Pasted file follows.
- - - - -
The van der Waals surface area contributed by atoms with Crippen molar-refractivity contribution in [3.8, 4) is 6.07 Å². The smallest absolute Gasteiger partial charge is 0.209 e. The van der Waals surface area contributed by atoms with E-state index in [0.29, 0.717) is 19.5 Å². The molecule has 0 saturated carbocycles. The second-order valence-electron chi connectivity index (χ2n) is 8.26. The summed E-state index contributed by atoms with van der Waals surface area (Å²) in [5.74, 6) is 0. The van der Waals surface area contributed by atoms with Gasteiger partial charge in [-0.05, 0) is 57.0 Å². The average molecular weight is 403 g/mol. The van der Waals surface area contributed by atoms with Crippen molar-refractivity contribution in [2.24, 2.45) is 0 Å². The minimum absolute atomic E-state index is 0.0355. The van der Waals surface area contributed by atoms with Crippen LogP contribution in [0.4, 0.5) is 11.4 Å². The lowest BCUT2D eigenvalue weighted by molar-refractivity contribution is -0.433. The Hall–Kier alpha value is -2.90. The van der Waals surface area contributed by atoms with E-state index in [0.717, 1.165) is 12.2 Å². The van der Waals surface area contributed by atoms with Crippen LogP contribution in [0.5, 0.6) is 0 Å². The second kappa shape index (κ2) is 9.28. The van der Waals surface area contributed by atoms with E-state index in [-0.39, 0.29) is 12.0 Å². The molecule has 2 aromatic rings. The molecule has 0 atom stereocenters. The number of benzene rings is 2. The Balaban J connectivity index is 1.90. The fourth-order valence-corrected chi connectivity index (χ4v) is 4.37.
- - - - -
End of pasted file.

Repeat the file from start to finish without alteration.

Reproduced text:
The van der Waals surface area contributed by atoms with Crippen molar-refractivity contribution in [3.8, 4) is 6.07 Å². The smallest absolute Gasteiger partial charge is 0.209 e. The van der Waals surface area contributed by atoms with E-state index in [0.29, 0.717) is 19.5 Å². The molecule has 0 saturated carbocycles. The second-order valence-electron chi connectivity index (χ2n) is 8.26. The summed E-state index contributed by atoms with van der Waals surface area (Å²) in [5.74, 6) is 0. The van der Waals surface area contributed by atoms with Gasteiger partial charge in [-0.05, 0) is 57.0 Å². The average molecular weight is 403 g/mol. The van der Waals surface area contributed by atoms with Crippen molar-refractivity contribution in [2.24, 2.45) is 0 Å². The minimum absolute atomic E-state index is 0.0355. The van der Waals surface area contributed by atoms with Crippen LogP contribution in [0.4, 0.5) is 11.4 Å². The lowest BCUT2D eigenvalue weighted by molar-refractivity contribution is -0.433. The Hall–Kier alpha value is -2.90. The van der Waals surface area contributed by atoms with E-state index in [0.717, 1.165) is 12.2 Å². The van der Waals surface area contributed by atoms with Crippen LogP contribution in [0.5, 0.6) is 0 Å². The second kappa shape index (κ2) is 9.28. The van der Waals surface area contributed by atoms with E-state index in [-0.39, 0.29) is 12.0 Å². The molecule has 2 aromatic rings. The molecule has 0 atom stereocenters. The number of benzene rings is 2. The Balaban J connectivity index is 1.90. The fourth-order valence-corrected chi connectivity index (χ4v) is 4.37.